A harassment claim is a type of employment law dispute where a worker experiences offensive or unwanted conduct from either an employer, supervisor, or other co-worker.

Harassment claims are subject to a variety of state and federal laws, and can often overlap with other legal issues, such as employment discrimination, sexual discrimination, or sexual assault. 

The legal remedies for harassment lawsuits typically include a monetary damages award. This award gets distributed to the plaintiff for the purpose of reimbursing them for any losses they suffered that were caused by the harassment conduct.

What are the Deadlines for Filing a Harassment Claim?

When an employee decides to file a claim for harassment, they generally are required to first file the claim with the Equal Employment Opportunity Commission (“EEOC”).

An employee must file such a claim with the EEOC within 180 days of the alleged harassment or other type of violation they have experienced.

It is important to note that the EEOC guidelines may only apply to certain kinds of employers; specifically, those who have 15 or more employees working for them. 

The EEOC guidelines can also apply to both state and municipal government employers, as well as different labor organizations and employment agencies.

In some circumstances, the federal government can even be subject to particular EEOC rulings and specific deadlines.

For non-employment harassment claims, such as criminal stalking, the deadlines for a filing will usually vary from state to state. A typical state criminal statute may allow a time frame for filing a claim for up to four years after the incident occurred. 

To ensure that a claim has been timely filed and that all violating conduct has been accounted for, it may be helpful to speak with a harassment or employment attorney for further guidance. 

Are There Any Extensions Available for Filing a Harassment Claim?

In some jurisdictions, the EEOC may permit an extension for filing. If permitted, the extension can range anywhere from 180 days to 300 days after the alleged incident occurred. This extension may also be allowed if the claim is covered by either an existing state law or a local ordinance as well.

For cases where a state law or local ordinance applies, some additional research may be required to be conducted regarding the laws that apply in that specific jurisdiction. In such instances, a person may need to contact a local attorney to determine the proper procedures and date of the actual filing deadline.

What Other Things Should I Know About Time Limits for Filing a Harassment Claim?

Before or during the filing of a harassment claim, the individual should keep a personal record or diary account of the incident or incidents that have occurred. These logs should include vital information about the incident, such as the date, the time, the location, details about the incident itself, and the parties involved.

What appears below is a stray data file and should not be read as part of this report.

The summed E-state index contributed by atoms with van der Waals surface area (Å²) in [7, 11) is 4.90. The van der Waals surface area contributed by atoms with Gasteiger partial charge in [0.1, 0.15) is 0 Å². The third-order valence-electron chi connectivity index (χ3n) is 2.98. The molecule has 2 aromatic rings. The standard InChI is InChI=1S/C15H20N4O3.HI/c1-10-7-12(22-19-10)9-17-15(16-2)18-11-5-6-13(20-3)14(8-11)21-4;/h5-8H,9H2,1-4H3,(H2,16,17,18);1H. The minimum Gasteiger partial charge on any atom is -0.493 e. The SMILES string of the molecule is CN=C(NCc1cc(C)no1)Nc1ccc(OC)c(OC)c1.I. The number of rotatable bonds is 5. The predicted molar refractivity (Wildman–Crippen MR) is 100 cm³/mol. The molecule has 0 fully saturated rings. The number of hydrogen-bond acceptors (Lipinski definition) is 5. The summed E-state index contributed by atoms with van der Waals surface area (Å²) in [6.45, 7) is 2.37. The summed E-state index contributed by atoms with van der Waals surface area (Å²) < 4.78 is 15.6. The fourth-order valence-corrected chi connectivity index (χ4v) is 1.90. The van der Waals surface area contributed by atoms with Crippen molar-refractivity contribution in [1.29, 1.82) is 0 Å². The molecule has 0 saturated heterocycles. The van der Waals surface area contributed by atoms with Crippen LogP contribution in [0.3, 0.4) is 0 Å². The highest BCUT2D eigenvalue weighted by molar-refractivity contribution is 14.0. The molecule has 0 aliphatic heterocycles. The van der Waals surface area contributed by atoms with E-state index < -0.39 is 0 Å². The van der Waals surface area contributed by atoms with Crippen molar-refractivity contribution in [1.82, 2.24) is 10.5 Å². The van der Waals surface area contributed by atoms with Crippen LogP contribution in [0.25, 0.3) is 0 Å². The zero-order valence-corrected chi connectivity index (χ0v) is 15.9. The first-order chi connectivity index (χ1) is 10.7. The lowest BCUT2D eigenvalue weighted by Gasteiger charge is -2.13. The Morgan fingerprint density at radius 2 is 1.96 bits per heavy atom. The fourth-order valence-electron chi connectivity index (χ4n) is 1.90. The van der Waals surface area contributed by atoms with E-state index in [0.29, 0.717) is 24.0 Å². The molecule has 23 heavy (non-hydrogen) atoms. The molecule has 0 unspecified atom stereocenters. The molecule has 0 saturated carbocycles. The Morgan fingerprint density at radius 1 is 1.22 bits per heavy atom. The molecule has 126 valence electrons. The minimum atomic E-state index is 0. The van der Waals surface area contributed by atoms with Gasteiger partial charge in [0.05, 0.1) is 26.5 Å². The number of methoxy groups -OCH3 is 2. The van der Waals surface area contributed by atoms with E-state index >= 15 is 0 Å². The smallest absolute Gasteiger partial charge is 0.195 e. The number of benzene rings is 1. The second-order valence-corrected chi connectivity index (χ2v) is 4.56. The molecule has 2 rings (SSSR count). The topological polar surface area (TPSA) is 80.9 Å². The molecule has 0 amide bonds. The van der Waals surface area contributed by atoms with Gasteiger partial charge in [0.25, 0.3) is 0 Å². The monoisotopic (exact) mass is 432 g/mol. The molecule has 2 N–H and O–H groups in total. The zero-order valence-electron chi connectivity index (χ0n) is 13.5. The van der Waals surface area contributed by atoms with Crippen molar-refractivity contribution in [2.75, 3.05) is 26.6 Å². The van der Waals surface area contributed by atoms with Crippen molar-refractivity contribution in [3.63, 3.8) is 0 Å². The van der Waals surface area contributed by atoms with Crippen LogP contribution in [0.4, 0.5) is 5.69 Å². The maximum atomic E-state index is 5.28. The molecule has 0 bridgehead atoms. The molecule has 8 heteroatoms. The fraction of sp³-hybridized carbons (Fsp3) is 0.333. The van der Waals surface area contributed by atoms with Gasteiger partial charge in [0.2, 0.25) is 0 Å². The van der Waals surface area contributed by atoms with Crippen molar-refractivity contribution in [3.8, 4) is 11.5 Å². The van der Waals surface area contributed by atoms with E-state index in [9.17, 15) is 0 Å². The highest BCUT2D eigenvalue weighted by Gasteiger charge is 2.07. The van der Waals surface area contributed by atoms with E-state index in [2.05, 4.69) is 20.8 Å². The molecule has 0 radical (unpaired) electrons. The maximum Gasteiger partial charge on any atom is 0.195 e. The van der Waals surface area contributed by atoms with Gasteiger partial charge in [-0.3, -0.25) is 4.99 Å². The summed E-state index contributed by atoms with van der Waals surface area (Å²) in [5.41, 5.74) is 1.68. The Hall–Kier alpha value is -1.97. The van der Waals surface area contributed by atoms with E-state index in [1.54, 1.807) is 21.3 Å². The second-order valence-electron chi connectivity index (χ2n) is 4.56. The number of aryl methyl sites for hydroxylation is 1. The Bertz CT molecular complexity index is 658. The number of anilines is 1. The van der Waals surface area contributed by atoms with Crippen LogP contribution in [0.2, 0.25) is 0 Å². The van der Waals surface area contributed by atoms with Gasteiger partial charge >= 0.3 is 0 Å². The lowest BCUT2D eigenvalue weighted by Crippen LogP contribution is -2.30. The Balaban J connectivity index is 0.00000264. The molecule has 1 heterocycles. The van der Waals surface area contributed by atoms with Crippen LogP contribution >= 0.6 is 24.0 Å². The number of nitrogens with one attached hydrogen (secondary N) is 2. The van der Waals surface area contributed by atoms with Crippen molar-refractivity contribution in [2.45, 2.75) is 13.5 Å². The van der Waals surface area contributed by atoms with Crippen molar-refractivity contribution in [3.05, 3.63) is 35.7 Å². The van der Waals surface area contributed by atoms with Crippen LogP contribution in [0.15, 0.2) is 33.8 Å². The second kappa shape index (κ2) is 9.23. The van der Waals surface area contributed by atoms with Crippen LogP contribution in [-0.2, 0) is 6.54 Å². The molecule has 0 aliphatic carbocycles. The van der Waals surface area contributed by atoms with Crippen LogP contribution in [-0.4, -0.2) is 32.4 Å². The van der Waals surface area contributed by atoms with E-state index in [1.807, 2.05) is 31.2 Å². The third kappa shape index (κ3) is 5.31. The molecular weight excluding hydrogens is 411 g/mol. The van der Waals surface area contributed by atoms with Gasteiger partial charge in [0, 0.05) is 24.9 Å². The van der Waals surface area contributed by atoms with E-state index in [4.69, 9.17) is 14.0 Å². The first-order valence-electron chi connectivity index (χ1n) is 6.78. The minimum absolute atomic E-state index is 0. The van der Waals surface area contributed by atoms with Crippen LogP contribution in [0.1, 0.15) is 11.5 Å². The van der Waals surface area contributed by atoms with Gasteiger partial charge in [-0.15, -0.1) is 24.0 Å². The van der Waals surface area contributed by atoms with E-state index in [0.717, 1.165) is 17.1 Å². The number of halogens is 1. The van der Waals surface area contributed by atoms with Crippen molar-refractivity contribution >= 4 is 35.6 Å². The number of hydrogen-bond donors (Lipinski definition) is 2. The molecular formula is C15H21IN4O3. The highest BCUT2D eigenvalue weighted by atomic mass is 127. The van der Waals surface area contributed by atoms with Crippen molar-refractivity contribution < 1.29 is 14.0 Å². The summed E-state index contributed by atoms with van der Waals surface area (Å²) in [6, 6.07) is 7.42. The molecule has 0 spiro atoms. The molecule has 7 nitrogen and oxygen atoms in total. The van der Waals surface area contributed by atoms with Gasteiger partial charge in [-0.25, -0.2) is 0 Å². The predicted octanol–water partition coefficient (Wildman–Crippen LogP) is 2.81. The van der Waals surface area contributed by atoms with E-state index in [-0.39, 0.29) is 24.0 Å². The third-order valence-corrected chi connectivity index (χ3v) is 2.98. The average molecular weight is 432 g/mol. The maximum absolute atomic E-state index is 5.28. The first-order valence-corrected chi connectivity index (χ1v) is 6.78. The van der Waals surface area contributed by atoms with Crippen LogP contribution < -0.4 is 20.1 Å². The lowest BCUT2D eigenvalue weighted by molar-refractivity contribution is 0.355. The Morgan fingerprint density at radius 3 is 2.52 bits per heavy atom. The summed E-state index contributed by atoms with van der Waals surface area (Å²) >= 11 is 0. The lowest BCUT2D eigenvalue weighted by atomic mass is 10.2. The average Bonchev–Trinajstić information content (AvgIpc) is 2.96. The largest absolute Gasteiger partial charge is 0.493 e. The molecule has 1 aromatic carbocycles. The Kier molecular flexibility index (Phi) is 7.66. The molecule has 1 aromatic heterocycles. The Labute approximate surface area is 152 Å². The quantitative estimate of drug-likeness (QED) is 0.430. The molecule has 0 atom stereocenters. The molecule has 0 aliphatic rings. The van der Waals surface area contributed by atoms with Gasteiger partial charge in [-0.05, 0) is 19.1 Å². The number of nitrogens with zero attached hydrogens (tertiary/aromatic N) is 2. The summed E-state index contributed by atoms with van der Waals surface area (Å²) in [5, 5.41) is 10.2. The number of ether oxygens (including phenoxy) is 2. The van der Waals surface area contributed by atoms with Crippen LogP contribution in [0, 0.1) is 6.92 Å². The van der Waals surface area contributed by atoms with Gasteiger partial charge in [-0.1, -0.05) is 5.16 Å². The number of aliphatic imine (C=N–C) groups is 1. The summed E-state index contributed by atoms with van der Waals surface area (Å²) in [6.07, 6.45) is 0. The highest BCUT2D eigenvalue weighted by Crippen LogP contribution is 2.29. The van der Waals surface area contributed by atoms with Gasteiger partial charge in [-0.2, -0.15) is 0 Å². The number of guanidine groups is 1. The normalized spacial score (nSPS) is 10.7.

The purpose of keeping a log is so that the person who becomes the plaintiff may use it as supporting evidence when either filing their claim with the EEOC, or in a court of law if a trial becomes the necessary legal course to take. 

Other evidence the plaintiff should try to collect for their harassment claim include witnesses or emails describing the harassment, an employee policy handbook and the section regarding sexual harassment policies, and any other information that can help prove a harassment incident occurred.

These items should all be collected as soon as possible. The longer a person delays a filing for a harassment claim, the less likely it is that they will be successful, and they may even miss the deadline for filing, which can prevent a lawsuit from being brought altogether. 

Should I Hire a Lawyer for Help with Time Limits for Filing a Harassment Claim?

As discussed above, it is important to remember that the time limits for filing a claim for harassment can vary according to the laws of each state. In contrast, EEOC filing deadlines are generally uniform procedures that are subject to only a few exceptions.

Therefore, if you are thinking about filing a workplace harassment lawsuit, then you should consider hiring an experienced employment lawyer located in your area. A local lawyer will know which laws are applicable to your matter and the corresponding proper procedures for the filing.

In addition, a lawyer can also assist you in preparing any necessary court documents, so that you do not miss any deadlines. This is important because it will give you a fair chance to recover damages for any losses that you suffered due to the harassment incident.   

Finally, a lawyer can help to determine whether or not you have a claim for court, and if so, can assist in preparing your case. They also will be able to provide representation on your behalf in court, as well as be able to predict what potential remedies you might receive if the case is successful.